Vaccine hesitancy in the Black community doesn’t differ much from others
LOUISVILLE, Ky. (WAVE) - National studies are showing there’s little difference in distrust between Black and white people towards the COVID-19 vaccine, but Black communities are still coming together hoping to build trust and access in their neighborhoods.
On Saturday, a panel discussion called The Black Church, Social Media, and the COVID-19 vaccine was focused on Black leaders coming together to educate and expedite trust and confidence within their communities towards receiving the vaccine.
Dr. Beverly Gaines, one of the panelists talked about limited access for black people getting vaccinations.
“I’ve been told by people that they’ll go get in line for their shot and they’ll be told it’s not your time, but they’ll see a whole line of Caucasian Americans in their neighborhood lining up for vaccinations,” Dr. Gaines said. “I call that misinformation; I call that a barrier to care.”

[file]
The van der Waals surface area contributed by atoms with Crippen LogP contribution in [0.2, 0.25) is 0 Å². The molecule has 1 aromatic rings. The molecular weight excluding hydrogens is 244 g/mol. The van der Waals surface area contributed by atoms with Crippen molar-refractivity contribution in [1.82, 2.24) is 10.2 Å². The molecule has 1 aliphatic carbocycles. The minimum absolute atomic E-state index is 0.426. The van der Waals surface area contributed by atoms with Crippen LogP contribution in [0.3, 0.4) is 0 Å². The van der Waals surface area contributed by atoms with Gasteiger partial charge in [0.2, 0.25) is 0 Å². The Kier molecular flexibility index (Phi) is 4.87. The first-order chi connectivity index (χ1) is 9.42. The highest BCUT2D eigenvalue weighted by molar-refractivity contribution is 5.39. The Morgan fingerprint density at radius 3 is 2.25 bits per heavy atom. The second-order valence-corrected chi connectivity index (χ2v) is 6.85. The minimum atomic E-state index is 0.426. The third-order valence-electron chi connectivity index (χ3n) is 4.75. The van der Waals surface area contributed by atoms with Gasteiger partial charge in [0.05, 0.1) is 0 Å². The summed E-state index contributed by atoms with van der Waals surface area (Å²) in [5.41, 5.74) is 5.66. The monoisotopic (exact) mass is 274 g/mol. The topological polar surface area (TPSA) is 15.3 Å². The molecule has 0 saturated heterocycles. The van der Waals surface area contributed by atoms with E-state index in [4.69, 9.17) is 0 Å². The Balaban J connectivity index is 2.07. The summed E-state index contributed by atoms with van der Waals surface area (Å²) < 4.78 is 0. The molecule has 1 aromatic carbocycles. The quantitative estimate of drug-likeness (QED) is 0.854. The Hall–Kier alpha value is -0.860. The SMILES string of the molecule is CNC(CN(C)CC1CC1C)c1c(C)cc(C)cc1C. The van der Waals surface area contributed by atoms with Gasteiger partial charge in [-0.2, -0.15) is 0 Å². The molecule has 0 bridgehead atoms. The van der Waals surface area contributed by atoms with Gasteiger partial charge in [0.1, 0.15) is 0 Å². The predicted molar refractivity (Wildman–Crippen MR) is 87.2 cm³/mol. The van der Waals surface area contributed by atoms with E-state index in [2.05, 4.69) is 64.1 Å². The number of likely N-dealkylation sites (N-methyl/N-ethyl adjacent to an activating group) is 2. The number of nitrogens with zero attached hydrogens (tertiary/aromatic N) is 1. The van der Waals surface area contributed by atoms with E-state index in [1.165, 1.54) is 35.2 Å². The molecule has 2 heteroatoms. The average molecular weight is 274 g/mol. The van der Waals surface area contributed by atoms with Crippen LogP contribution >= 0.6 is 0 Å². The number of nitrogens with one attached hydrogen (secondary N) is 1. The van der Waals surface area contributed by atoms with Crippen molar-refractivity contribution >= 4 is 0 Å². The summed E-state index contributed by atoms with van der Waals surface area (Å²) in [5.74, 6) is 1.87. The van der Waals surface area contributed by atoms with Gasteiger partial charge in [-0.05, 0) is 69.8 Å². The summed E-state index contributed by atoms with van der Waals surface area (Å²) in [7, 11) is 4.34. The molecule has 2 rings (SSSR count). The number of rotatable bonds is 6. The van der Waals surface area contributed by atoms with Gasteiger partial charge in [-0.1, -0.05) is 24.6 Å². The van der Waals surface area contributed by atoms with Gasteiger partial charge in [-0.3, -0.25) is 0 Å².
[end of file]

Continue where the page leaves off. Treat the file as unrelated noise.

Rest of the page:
Numbers are showing hesitancy isn’t higher in the Black community than in others.
A National Public Radio (NPR) poll showed 73 percent of Black people said that they either planned to get a coronavirus vaccine or had done so already, 70 percent of white people said the same. But just like in every community, there’s distrust.
That’s why one local pastor, Pastor Charles Duncan, with First Virginia Avenue Missionary Baptist Church is holding his congregation accountable.
On Thursday, Pastor Duncan partnered with Norton Healthcare to vaccinate hundreds of people.
“I have had both shots, so I’m standing for the congregation.” Pastor Duncan said. “Pay no attention to what other people are saying about not taking the shot, take the shot. It’s good for you and it’s good for the community.”
As of Monday, 14 percent of Black Kentuckians have been vaccinated, and 20 percent of white Kentuckians. Officials have been working in communities to make vaccines more accessible.
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